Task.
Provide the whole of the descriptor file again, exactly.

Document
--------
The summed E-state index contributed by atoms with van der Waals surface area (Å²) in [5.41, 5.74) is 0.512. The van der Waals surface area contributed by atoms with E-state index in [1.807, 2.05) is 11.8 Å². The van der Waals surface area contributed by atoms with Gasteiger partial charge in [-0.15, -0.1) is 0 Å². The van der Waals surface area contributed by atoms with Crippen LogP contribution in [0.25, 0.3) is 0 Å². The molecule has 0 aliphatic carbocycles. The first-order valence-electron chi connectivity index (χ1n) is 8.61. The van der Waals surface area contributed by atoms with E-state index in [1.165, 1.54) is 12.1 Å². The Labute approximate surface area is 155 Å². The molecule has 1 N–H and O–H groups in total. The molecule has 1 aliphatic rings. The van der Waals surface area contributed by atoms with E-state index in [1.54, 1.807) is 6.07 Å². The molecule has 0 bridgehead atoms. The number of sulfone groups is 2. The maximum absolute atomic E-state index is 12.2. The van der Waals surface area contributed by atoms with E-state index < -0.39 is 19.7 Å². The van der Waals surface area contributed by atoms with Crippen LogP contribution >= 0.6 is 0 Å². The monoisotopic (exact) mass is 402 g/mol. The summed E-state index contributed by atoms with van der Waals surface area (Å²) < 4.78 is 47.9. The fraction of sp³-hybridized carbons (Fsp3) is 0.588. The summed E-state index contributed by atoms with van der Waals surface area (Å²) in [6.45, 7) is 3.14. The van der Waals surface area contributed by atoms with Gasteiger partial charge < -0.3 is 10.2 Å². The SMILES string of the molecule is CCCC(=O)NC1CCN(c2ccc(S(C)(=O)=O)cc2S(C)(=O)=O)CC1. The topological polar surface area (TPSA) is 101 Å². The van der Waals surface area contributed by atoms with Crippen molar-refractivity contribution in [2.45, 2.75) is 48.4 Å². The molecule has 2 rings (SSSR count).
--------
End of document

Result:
The summed E-state index contributed by atoms with van der Waals surface area (Å²) in [5.41, 5.74) is 0.512. The van der Waals surface area contributed by atoms with E-state index in [1.807, 2.05) is 11.8 Å². The van der Waals surface area contributed by atoms with Gasteiger partial charge in [-0.15, -0.1) is 0 Å². The van der Waals surface area contributed by atoms with Crippen LogP contribution in [0.25, 0.3) is 0 Å². The molecule has 0 aliphatic carbocycles. The first-order valence-electron chi connectivity index (χ1n) is 8.61. The van der Waals surface area contributed by atoms with E-state index in [1.165, 1.54) is 12.1 Å². The Labute approximate surface area is 155 Å². The molecule has 1 N–H and O–H groups in total. The molecule has 1 aliphatic rings. The van der Waals surface area contributed by atoms with E-state index in [1.54, 1.807) is 6.07 Å². The molecule has 0 bridgehead atoms. The number of sulfone groups is 2. The maximum absolute atomic E-state index is 12.2. The van der Waals surface area contributed by atoms with E-state index < -0.39 is 19.7 Å². The van der Waals surface area contributed by atoms with Crippen LogP contribution >= 0.6 is 0 Å². The monoisotopic (exact) mass is 402 g/mol. The summed E-state index contributed by atoms with van der Waals surface area (Å²) < 4.78 is 47.9. The fraction of sp³-hybridized carbons (Fsp3) is 0.588. The summed E-state index contributed by atoms with van der Waals surface area (Å²) in [6.45, 7) is 3.14. The van der Waals surface area contributed by atoms with Gasteiger partial charge < -0.3 is 10.2 Å². The SMILES string of the molecule is CCCC(=O)NC1CCN(c2ccc(S(C)(=O)=O)cc2S(C)(=O)=O)CC1. The topological polar surface area (TPSA) is 101 Å². The van der Waals surface area contributed by atoms with Crippen molar-refractivity contribution in [2.45, 2.75) is 48.4 Å². The molecule has 2 rings (SSSR count).